For those of you new to reading me, you might not know that I have been a solo female traveler for 3.5 years now. When I was 36 I lost so much – my business and building, my house and car, my marriage and even my dog. It took me three more years of struggling to realize that I needed a new plan. This waiting for a Prince Charming to come in and rescue me from my life wasn’t working. I had married a man who hated to travel and I longed for was to just take off in my car and start driving. So I did. At 39, I sold the rest of what I owned and drove off in my car for places unknown, road tripping over 30,000 miles across the United States. After that first year I realized I wasn’t done, so I solo road tripped from Arizona to Alaska! Yep, along the way I found that there were a lot of advantages of being a solo female female traveler.
With zero exceptions, every time I tell people I’m a solo female traveler, I get these looks of horror and then, gradually awe and respect. At first, my family was not very keen on this idea. But then it became my norm, my baseline. I was their daughter who was fearless, who questioned the world and set out to conquer it and my own fears. In the United States there is a stigma about traveling alone as it is much more acceptable in other parts of the world. Over the years, I have grown quite comfortable with traveling alone and prefer it at times. Traveling as a solo female has some incredible advantages.
Traveling solo allows me the flexibility to go wherever I want and stay for as long as I want and honestly, do whatever the hell I want. There is something to be said for not having to take another person’s feelings into consideration. I can pack up and leave a place if I don’t like. I can drive down the road and find something else I might like better. I can also buy a plane ticket for the other side of the globe on a moment’s notice without clearing it with anyone. If a place isn’t really speaking to me and I planned on staying for two weeks, I can leave after a day. On the other hand, if I’ve fallen madly for a town or state (like Alaska!) I don’t need to be in a rush for the next destination.
Confidence and Strength!
Let’s me honest, my divorce and the loss of my flower shop broke me. Broke me into tiny little pieces that I never thought would be whole again. I was a sad, pathetic mess. Somewhere driving across the northern states through Yellowstone to South Dakota to the East Coast I developed a deeper confidence in myself traveling as a solo female. Most people that know me, remember my strength and confidence in my 20s and early 30s. Then in my mid- to late-30s I became a shell of the woman I once was. Camping for over 100 days in National Parks putting up my own tent, taking care of myself including my personal safety was liberating. My self-confidence came back and that strength inside me bloomed.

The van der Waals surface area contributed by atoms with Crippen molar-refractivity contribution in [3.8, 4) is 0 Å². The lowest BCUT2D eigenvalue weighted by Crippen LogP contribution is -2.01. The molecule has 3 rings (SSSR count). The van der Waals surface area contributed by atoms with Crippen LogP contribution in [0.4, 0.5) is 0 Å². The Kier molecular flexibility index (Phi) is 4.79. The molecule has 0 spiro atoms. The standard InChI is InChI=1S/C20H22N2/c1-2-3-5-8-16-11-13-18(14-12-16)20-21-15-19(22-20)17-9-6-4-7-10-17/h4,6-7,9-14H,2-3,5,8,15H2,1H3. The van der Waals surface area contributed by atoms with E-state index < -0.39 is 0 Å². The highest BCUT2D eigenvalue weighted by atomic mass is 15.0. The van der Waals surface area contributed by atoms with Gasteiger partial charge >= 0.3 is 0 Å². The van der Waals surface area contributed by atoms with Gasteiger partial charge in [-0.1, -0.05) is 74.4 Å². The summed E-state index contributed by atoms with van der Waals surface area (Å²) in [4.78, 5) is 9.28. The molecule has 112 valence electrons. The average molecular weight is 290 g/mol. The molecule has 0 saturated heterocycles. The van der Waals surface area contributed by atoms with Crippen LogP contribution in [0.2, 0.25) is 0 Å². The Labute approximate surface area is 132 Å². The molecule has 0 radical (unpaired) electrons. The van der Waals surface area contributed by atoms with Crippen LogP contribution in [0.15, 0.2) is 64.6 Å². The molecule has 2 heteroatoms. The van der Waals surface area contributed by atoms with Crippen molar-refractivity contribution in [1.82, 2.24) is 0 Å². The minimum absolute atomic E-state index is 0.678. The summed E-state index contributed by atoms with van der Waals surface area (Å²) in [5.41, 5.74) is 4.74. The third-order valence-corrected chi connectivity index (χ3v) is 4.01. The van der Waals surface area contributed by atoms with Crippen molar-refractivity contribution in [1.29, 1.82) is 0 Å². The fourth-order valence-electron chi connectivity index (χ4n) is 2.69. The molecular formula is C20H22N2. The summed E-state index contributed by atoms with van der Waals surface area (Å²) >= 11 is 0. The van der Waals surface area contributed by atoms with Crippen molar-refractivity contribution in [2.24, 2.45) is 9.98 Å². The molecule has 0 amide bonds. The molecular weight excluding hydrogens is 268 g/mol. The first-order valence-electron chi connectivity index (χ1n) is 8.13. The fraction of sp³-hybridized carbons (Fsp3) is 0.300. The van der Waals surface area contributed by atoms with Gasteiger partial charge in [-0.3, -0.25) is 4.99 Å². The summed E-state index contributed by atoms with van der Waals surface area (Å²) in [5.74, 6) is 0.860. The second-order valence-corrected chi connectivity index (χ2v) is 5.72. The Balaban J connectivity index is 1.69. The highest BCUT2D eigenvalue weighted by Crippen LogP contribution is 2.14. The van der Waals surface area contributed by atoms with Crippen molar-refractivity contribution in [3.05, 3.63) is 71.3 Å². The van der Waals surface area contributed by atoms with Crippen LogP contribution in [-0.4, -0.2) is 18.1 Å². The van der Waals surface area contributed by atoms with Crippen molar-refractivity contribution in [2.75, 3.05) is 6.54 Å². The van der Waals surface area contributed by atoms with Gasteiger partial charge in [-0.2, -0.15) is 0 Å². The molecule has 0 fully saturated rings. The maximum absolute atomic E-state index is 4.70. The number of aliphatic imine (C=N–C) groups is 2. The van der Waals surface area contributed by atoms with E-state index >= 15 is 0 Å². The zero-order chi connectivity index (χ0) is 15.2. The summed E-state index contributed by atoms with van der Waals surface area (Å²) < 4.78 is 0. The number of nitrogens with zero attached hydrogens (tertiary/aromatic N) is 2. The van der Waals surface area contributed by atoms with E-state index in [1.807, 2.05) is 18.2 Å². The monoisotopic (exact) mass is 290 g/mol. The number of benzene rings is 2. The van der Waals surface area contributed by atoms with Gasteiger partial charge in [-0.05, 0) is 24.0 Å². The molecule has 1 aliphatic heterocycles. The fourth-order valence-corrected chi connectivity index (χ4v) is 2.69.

On a side note, whether we like it or not, there is an inferiority stigma surrounding being a female in this world. As women, we grow up subconsciously relying on others or thinking we need to be taken care of. Too many women, nowadays, lack a strong sense of self-confidence and don’t believe they can handle themselves in tough situations. Well, when you’re by yourself and you’re stranded on the side of the road because your car stopped running, or you are approached by a stranger, you have only yourself to rely on to get you out of that situation. Personally, I made contingency plans for every (what I thought) conceivable situation. And then I made a Plan B, C, and D. I kid you not. At times traveling alone can be scary, but with enough research and planning I was able to avoid dangerous situations and be prepared with the knowledge that I could take care of myself should I find myself in a scary predicament. With every challenge I overcame as a solo female traveler, my confidence and strength grew.
Everyday I had the choice to meet others and make friends or put my headphones in and keep my head down if I wasn’t in the mood. Even if you are traveling with just one friend, it automatically gives you a security blanket. If you’re in a group you’re going to flock to the familiar, not necessarily start chatting with the cute guy to your right or the other woman drinking a great craft beer. Yep, I often struck up conversations based on what they were drinking. On the flip side, if they were drinking a crappy domestic beer I often steered clear. Kidding! (Not really!).
I have met people from all over the world during my travels. Being alone forces me to engage in conversation and push through my boundaries. I might have been traveling solo, but I still love meeting and connecting with others! Hearing other people’s stories has been one of the best parts of traveling for me. Most of the people are now even Facebook friends and sometimes it feels like I’ve known them forever!
Keeps me Healthy!
When traveling, I tend to be far healthier than when I travel with friends or family. Most of you know that I have an anaphylaxis soy allergy when makes eating a challenge. When traveling solo, I stock up at Costco or Fred Meyer and cook my own food. You should have seen my gourmet campfire meals! I still cook healthy, soy-free meals whenever I can. When traveling with others, peer pressure is a real thing. Often times, they are craving something and that is where we end up going – more times than not, there is nothing I can eat on the menu.
I also tend to workout or run more when I solo traveling. I will get up and do my squats, push-ups, and burpees (who am I kidding, I freaking hate burpees!). When I’m traveling with someone else I can be persuaded to sleep in quite easily.
Do you travel solo? If yes, what has been your favorite experience? If no, what is holding you back?
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